One of the reasons I fought so hard for the highly controversial trade agreement with Mexico and Canada is that I have studied relentlessly for years the job-creating figures and the unemployment figures of every State in this country and every major advanced industrial nation in the world. Every rich country is having trouble creating jobs. Productivity, which is important to compete, is not leading to the creation of new jobs in much of the world today because productivity means fewer people can produce more things. And therefore, if fewer people produce more things, unemployment will stay high and wages will stay flat unless there are more customers for those things, which means we must have higher rates of growth in the world economy, and the United States must have more customers. There is no other way for us ultimately to grow this economy. We have to have a higher rate of growth and more customers. The trade agreement means more customers. The meeting I had today with the leaders of those 13 other Pacific nations means higher rates of growth and more customers if we do what we're supposed to do. That is what we must be about.

But that also will not work unless we are willing, my fellow Americans, to take up the hard work of healing the wounds of the last 10 and 20 and 30 years here at home. The whole practice of rearing children has been under assault for three decades in America. Middle class wages have been under assault for two decades here in this country, and more and more working people are actually poor. And for a very long time we have followed an economic theory that said if we made our country more unequal and ran the debt up, somehow it would all work out, regardless if whether we invested in the growth of this economy or not.

It is time to address those things. The crime bill is a beginning. The earned-income tax credit is a beginning. We are making beginnings. Trying to deal with health care and giving Americans health care security, whether they've got a job or not, whether they've been sick or not, is a beginning. Every disabled person in America, every person who is now HIV positive but healthy enough to work in America, every person in this country with a small business will be advantaged if we can finally join the ranks of every other country in the world and give affordable health care to all of our people. It is also positive economics.

I met just this week, as you know, with the Prime Minister of Japan, with the Prime Minister of Canada, with the leaders of a lot of other countries. And they said, "How much money do you spend on health care?" I said, "Fifteen percent of our income." They said, "What? And how many people do you have insured?" I said, "Thirty-seven million." They said, "What?" And I said, "You know what, nobody believes we can fix it. Every time I say we're going to fix it by doing what other people have done that worked, they say, ‘Oh, it's going to cost more money."' And they say, "What?" [Laughter]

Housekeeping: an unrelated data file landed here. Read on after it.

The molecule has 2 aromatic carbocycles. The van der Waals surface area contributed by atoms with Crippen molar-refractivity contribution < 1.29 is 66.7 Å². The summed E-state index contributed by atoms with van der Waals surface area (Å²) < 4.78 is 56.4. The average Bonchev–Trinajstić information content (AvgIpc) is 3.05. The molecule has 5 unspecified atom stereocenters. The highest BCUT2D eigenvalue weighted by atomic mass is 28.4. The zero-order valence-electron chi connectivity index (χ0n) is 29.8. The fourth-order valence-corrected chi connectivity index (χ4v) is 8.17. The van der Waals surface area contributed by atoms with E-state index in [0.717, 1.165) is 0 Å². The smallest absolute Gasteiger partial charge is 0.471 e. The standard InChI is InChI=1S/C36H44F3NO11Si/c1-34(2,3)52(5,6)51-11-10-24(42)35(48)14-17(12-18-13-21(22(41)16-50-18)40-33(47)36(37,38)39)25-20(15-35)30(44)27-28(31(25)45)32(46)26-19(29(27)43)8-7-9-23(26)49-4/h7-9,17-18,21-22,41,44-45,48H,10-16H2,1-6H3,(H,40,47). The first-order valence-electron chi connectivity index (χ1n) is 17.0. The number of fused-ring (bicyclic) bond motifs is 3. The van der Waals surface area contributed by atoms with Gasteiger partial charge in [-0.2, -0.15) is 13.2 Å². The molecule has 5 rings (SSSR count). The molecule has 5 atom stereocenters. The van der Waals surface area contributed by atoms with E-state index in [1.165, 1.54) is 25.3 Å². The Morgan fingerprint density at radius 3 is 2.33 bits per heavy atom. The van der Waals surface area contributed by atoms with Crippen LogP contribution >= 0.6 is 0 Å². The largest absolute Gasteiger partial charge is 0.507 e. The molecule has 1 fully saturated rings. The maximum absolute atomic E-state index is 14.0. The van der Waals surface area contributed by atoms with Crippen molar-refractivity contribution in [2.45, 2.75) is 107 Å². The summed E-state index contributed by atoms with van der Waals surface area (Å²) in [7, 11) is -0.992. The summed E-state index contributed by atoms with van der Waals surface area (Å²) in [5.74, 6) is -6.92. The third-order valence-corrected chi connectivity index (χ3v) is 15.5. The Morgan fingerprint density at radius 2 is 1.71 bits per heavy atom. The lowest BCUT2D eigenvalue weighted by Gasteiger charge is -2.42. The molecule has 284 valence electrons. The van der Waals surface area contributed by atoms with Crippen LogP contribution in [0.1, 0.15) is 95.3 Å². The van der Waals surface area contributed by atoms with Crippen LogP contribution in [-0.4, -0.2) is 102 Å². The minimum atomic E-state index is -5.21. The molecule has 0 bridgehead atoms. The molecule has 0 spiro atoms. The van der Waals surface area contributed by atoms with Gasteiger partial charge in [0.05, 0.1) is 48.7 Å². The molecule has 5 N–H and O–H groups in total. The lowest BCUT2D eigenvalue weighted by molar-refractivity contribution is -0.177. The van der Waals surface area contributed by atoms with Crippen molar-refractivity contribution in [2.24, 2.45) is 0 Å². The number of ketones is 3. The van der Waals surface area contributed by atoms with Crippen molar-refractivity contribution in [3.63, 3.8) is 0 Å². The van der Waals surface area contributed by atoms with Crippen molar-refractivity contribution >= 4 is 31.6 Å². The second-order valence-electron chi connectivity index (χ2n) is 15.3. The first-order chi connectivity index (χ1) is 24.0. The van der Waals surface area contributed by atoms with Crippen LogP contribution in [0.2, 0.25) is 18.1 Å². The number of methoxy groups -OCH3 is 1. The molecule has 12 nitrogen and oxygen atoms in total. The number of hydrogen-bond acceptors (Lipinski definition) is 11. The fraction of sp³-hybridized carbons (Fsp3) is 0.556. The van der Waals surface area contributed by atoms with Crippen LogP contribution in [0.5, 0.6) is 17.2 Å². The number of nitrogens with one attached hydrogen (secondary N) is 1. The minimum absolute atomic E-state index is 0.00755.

I'm telling you, folks, we have got to fix this. We can't go on spending a dime on the dollar more than any other country in the world does on paperwork in our health care system and expect to do anything but be punished for it economically and in human terms.

But beyond all that, we have got to recognize that we cannot be what we're supposed to be if children are shot with reckless abandon in our streets, if children grow up without a future, and if people go around bemoaning it but don't want to do anything about it. And the President of the United States and the United States Congress can only do so much. Some of this will have to be done community by community, neighborhood by neighborhood, family by family, block by block.

But we can do it. If you leave here tonight believing anything, I want you to believe our country is on the move again. I'm telling you, those leaders of those Asian countries were exhilarated when we passed that trade agreement because they thought we were going to turn away from the world and walk away. And they know now we're not. But I'll tell you something else: Everyone of them admitted that the opposition to NAFTA deserved to be honored because of the rampant insecurity of working people in every advanced country in the world. The story I had to tell here was the same story that I heard from Canada, from Australia, from New Zealand, increasingly true in all of Europe, and even now coming to be true in Japan. We have got to find a way to reward people who work hard and who are competitive. And we have got to find a way to bring all of our people along.

This administration is pursuing that direction as vigorously as we know how. We are on the move. And we are going to get there if you in California, who have the largest stake in our future success, will make sure that in Washington the President has partners like Senator Dianne Feinstein.

Thank you very much.

NOTE: The President spoke at 9 p.m. in the Grand Ballroom at the Fairmont Hotel. In his remarks, he referred to William L. Brown, Jr., California State Assembly speaker; Clarence Clemmons, saxophonist; and Richard C. Blum, the Senator's husband.

William J. Clinton, Remarks at a Reception Honoring Senator Dianne Feinstein in San Francisco, California Online by Gerhard Peters and John T. Woolley, The American Presidency Project

Filed Under





Simple Search of Our Archives